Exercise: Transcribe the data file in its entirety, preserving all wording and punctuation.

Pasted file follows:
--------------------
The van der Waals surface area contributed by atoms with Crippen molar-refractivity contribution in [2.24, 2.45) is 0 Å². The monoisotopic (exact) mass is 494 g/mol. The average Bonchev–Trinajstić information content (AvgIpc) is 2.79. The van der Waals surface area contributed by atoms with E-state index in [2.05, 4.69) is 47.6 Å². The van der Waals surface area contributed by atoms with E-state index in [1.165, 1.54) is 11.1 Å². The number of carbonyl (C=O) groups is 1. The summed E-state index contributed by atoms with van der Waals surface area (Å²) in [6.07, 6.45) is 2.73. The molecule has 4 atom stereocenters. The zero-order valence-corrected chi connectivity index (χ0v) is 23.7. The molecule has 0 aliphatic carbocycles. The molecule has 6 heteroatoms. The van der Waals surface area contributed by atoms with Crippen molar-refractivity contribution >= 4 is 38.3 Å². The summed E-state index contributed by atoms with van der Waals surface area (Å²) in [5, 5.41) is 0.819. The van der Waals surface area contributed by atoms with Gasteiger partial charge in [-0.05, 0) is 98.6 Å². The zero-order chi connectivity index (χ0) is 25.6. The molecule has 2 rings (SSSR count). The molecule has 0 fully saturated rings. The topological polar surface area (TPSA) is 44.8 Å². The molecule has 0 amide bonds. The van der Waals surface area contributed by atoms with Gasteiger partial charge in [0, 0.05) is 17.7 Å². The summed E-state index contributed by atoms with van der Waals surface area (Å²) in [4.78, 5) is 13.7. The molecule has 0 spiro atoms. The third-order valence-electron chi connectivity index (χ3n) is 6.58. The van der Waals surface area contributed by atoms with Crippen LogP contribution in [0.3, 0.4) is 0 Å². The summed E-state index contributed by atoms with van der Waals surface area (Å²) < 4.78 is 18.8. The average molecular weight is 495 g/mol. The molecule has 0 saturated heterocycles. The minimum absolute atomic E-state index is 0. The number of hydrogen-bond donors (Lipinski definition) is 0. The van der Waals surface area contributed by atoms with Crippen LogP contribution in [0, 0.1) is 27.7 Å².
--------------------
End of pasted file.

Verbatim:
The van der Waals surface area contributed by atoms with Crippen molar-refractivity contribution in [2.24, 2.45) is 0 Å². The monoisotopic (exact) mass is 494 g/mol. The average Bonchev–Trinajstić information content (AvgIpc) is 2.79. The van der Waals surface area contributed by atoms with E-state index in [2.05, 4.69) is 47.6 Å². The van der Waals surface area contributed by atoms with E-state index in [1.165, 1.54) is 11.1 Å². The number of carbonyl (C=O) groups is 1. The summed E-state index contributed by atoms with van der Waals surface area (Å²) in [6.07, 6.45) is 2.73. The molecule has 4 atom stereocenters. The zero-order valence-corrected chi connectivity index (χ0v) is 23.7. The molecule has 0 aliphatic carbocycles. The molecule has 6 heteroatoms. The van der Waals surface area contributed by atoms with Crippen molar-refractivity contribution >= 4 is 38.3 Å². The summed E-state index contributed by atoms with van der Waals surface area (Å²) in [5, 5.41) is 0.819. The van der Waals surface area contributed by atoms with Gasteiger partial charge in [-0.05, 0) is 98.6 Å². The zero-order chi connectivity index (χ0) is 25.6. The molecule has 2 rings (SSSR count). The molecule has 0 fully saturated rings. The topological polar surface area (TPSA) is 44.8 Å². The molecule has 0 amide bonds. The van der Waals surface area contributed by atoms with Gasteiger partial charge in [0, 0.05) is 17.7 Å². The summed E-state index contributed by atoms with van der Waals surface area (Å²) in [4.78, 5) is 13.7. The molecule has 0 spiro atoms. The third-order valence-electron chi connectivity index (χ3n) is 6.58. The van der Waals surface area contributed by atoms with Crippen LogP contribution in [0.3, 0.4) is 0 Å². The summed E-state index contributed by atoms with van der Waals surface area (Å²) < 4.78 is 18.8. The average molecular weight is 495 g/mol. The molecule has 0 saturated heterocycles. The minimum absolute atomic E-state index is 0. The number of hydrogen-bond donors (Lipinski definition) is 0. The van der Waals surface area contributed by atoms with Crippen LogP contribution in [0, 0.1) is 27.7 Å².